Johnny Rodriguez

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Johnny Rodriguez
Johnny Rodriguez, 1976.
Johnny Rodriguez, 1976.
Background information
Birth nameJuan Raoul Davis Rodriguez
Born (1951-12-10) December 10, 1951 (age 70)
OriginSabinal, Texas, United States
Genres
Occupation(s)
  • Singer
  • songwriter
Instrument(s)
  • Vocals
  • guitar
Years active1972–present
Labels
Websitejohnnyrodriguezmusic.com

Juan Raoul Davis "Johnny" Rodriguez (born December 10, 1951)[1] is an American country music singer. He is a Tejano and Texas country music singer, infusing his music with Latin sounds, and even singing verses of songs in Spanish.

In the 1970s and 1980s, he was one of country music's most successful male artists, recording a string of hit songs, such as "You Always Come Back to Hurting Me," "Desperado," "Down on the Rio Grande" and "Foolin'." He has recorded six No. 1 country hits in his career.

Early life[edit]

Rodriguez was born in Sabinal, Texas,[1][2] situated 90 miles from Mexico. He was the second youngest in a family of 10 children living in a four-room house. Growing up in Sabinal, Rodriguez was a good student in school and an altar boy for his church. He was also the captain of his junior high school football team. When Rodriguez was 16 years old, his father died of cancer, and his older brother, Andres, died in an automobile accident the following year. The two incidents had an effect on Rodriguez and he became a troubled teen.[3]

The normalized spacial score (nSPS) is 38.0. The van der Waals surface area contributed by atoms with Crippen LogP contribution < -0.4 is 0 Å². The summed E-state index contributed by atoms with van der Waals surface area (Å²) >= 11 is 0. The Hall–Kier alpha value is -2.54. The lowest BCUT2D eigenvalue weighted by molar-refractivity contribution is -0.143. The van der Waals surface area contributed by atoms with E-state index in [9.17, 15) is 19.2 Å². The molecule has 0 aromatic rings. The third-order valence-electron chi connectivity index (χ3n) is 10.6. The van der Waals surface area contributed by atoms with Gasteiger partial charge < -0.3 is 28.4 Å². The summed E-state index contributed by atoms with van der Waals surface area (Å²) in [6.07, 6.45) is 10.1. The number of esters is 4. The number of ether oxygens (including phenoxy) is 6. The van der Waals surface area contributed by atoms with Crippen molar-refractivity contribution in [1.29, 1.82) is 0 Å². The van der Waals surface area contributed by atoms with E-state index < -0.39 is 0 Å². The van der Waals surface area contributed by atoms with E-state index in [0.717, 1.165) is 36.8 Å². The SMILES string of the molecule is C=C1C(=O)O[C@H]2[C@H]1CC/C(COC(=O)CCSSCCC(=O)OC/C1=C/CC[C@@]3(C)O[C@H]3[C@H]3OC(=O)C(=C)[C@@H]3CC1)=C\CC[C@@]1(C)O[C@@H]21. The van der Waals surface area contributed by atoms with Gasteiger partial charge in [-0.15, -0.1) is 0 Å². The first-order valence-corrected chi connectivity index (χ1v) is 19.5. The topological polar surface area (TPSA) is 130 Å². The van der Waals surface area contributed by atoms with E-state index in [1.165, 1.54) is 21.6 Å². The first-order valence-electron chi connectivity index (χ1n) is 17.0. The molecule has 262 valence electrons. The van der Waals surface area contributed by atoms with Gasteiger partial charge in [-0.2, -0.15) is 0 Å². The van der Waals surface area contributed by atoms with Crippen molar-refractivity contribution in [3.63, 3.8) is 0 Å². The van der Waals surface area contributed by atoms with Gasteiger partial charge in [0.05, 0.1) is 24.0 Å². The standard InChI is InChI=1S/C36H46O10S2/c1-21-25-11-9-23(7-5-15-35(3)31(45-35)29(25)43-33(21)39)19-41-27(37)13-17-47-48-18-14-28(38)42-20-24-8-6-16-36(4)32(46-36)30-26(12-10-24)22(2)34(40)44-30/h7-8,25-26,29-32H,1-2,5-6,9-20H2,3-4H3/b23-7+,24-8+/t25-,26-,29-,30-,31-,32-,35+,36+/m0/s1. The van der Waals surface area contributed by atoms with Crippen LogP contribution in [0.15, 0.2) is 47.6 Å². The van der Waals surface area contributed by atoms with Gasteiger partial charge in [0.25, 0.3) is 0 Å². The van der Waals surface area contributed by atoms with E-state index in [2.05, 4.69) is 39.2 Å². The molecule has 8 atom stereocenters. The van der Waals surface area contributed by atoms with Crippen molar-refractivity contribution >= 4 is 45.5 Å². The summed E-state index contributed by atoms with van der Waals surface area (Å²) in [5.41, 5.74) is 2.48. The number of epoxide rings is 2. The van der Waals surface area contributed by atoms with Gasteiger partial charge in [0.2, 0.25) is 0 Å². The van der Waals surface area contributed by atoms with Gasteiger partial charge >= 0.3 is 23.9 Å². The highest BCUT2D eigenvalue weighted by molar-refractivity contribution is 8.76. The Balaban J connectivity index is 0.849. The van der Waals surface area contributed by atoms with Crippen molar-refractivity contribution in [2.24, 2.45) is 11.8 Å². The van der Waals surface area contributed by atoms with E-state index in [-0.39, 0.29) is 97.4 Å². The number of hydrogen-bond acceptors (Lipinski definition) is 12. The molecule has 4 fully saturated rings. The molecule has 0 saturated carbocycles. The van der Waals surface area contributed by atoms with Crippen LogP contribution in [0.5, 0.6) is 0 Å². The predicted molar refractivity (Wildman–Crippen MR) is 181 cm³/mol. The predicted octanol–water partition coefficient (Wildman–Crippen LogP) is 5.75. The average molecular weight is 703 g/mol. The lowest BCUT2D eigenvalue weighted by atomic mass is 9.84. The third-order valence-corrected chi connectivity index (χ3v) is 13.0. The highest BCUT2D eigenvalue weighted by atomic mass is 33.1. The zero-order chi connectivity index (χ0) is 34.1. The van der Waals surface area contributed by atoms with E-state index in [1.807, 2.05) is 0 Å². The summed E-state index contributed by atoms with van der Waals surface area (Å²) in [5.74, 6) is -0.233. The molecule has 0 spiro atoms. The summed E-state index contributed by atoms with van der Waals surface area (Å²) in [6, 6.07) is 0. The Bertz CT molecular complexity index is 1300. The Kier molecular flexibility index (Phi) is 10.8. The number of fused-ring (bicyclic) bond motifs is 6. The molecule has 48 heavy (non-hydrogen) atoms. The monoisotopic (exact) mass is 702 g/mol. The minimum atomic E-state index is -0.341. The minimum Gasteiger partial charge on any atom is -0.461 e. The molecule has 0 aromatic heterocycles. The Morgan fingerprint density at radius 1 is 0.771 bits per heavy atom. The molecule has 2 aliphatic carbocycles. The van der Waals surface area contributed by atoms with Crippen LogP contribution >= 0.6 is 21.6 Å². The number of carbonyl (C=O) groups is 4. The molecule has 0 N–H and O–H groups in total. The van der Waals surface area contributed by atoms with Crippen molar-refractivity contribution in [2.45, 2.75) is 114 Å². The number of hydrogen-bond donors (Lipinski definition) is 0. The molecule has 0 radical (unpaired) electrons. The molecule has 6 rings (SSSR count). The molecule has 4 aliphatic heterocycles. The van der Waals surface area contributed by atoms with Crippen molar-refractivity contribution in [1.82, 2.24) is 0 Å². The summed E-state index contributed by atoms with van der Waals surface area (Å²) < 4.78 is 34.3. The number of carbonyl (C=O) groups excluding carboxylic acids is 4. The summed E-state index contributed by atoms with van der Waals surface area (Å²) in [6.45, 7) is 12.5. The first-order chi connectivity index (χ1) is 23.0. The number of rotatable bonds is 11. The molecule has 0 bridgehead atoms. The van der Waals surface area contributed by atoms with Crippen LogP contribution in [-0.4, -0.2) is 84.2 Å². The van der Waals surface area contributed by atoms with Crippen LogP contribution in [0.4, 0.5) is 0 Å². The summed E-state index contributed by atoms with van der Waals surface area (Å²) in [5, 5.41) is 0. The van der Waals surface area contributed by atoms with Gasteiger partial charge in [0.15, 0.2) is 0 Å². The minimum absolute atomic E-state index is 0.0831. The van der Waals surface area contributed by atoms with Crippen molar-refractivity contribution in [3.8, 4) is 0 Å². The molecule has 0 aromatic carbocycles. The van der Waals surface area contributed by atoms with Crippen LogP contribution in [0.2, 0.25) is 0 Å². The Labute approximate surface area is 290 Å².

In 1969, at age 18, Rodriguez ended up in jail. He sang frequently in his cell and was overheard by Texas Ranger Joaquin Jackson, who was impressed and told promoter "Happy" Shahan about him. (The common story told is that he was arrested after he and some friends were caught stealing and barbecuing a goat, although Jackson would later state that Rodriguez was in jail simply for an unpaid fine.)[3][4]

Shahan then hired Johnny to perform at his local tourist attraction called the Alamo Village.[1] During one of his sets in 1971, he came to the attention of country singers Tom T. Hall and Bobby Bare, who encouraged the young singer to go to Nashville, Tennessee.[2] The 21-year-old singer arrived in Nashville with only a guitar in his hand and $14 in his pocket.[citation needed] Hall soon found work for Rodriguez fronting his band, as well as writing songs.

Less than one year later, Hall took Rodriguez to Mercury Records' Nashville division and landed him an audition with the record label. After performing the songs "I Can't Stop Loving You" and "If I Left It Up to You," he was offered a contract with Mercury.[1] He signed and began recording in their Nashville studio.

Career[edit]

Career in the 1970s[edit]

After signing with Mercury, his first single to be released was 1972's "Pass Me By (If You're Only Passing Through)."[1] This recording was a success, going to No. 9 on the Hot Country Songs list that year. Rodriguez became the first well-known American of Mexican descent as a country singer.[5]